The time I fired my friend

The time I fired my friend

Everyone gets frustrated when their fellow team members are late. This 2016 dvm360/VHMA Practice Manager of the Year contestant initiated a new program to put a stop to tardiness. And then …
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Sep 05, 2016

At the end of last year, I decided to send out an anonymous survey to my entire veterinary practice staff asking for their honest input on how things were going. Among things like benefits and teamwork, some of the questions included:

> Do you feel appreciated by management?

> Do you feel valued?

> How are you handling stress in the work environment?

Despite those macro concepts, the most common theme among the staff was frustration with tardy employees. It seems so simple, yet it was causing the most animosity among the group. The management team shared the results with the staff. We asked the team for their thoughts on how to deal with chronic tardiness.

As a group, we brainstormed and created a protocol based on the teachings from a Fred Pryor seminar. The protocol included ideas on how to take effective, decisive action to deal with problem employees.

Despite that effort, a chronically tardy employee—who happens to be a close work friend of mine—continued to test her boundaries and acquire what we called "occurrences" of tardiness. I followed the protocol we agreed upon—even when I had to send the employee home (with pay) to decide on her future employment.

The very next morning, after her "decision-making day," she walked in late. I had a decision to make. I had never terminated an employee. As she went to her locker to put away her things and go about her day, I receded to my office and shut the door. I needed a quiet place to gather my thoughts and my courage.

She came to my office with an excuse in hand. Before she could go on, I reminded her of the protocol that she had been a part of creating. I asked her to go to her locker and mailbox and remove her belongings. I then walked her out to her car. On the way, we talked.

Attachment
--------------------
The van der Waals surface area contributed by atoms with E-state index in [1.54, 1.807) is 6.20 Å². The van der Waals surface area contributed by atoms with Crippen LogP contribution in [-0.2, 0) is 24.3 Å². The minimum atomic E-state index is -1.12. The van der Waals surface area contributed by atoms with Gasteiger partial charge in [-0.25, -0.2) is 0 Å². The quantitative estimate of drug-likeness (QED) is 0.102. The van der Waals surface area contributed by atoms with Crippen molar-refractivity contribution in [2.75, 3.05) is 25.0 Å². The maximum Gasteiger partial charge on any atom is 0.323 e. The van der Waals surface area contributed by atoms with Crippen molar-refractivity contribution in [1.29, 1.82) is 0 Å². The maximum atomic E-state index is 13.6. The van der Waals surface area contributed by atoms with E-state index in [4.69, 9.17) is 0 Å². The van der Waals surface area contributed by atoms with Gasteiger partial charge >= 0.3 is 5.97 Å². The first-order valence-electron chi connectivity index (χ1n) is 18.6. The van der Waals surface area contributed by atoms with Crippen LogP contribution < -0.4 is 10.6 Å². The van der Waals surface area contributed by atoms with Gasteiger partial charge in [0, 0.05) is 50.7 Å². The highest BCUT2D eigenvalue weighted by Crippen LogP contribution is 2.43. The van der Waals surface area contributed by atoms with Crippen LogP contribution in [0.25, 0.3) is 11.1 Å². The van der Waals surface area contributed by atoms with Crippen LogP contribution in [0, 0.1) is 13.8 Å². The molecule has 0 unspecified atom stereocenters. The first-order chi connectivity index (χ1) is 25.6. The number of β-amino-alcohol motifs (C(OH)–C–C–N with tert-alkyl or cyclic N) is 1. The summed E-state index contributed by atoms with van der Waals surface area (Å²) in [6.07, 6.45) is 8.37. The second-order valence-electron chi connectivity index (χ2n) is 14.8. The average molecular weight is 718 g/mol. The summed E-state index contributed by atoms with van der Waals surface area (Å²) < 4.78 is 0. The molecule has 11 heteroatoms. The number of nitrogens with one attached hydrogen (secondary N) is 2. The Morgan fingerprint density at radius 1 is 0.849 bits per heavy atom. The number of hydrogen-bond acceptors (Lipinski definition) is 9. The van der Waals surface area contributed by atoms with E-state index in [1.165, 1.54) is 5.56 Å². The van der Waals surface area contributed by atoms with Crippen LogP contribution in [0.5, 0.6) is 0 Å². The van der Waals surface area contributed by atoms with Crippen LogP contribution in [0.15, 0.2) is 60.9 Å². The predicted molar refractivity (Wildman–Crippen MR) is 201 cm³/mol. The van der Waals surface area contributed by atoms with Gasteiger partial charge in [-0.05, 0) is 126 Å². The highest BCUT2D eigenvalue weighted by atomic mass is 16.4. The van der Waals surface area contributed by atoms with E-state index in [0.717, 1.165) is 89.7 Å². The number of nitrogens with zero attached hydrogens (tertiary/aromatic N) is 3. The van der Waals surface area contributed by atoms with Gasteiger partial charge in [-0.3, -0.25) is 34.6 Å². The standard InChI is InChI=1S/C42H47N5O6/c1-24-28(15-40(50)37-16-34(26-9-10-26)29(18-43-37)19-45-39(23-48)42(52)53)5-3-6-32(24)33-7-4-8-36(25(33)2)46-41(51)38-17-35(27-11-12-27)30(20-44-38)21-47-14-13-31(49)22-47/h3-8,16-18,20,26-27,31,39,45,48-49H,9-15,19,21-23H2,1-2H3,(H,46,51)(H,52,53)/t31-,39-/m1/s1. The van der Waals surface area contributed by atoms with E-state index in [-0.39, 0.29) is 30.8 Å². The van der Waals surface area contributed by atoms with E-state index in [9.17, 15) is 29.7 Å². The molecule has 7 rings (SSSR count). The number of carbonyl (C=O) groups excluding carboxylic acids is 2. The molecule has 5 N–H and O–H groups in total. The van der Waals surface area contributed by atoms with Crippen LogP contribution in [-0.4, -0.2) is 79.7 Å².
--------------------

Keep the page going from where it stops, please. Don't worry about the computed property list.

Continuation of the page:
She understood my decision and actually told me she respected me for "sticking to my guns." As I walked in to the hospital, two employees offered their support. They seemed to understand how difficult the decision was for me. I was also thanked by two more employees for following through with the protocol.

Later on, I gathered the team together and told them what had happened. Although my friend was well-liked, she added a lot of stress to the rest of team, who often had to cover for her late arrivals. It was an emotional day, but it was empowering to have my team (and a protocol) behind me.


Jessie Cox, CVT, is the practice manager of the Animal Hospital of Oshkosh in Oshkosh, Wisconsin.

dvm360, Firstline and Vetted will be publishing personal stories, in-the-trenches advice and bright practice management ideas in the coming months—all from entrants in the dvm360/VHMA Practice Manager of the Year contest. The 10 nominees will be announced at CVC Kansas City in August, and the Practice Manager of the Year will be announced at CVC San Diego in December.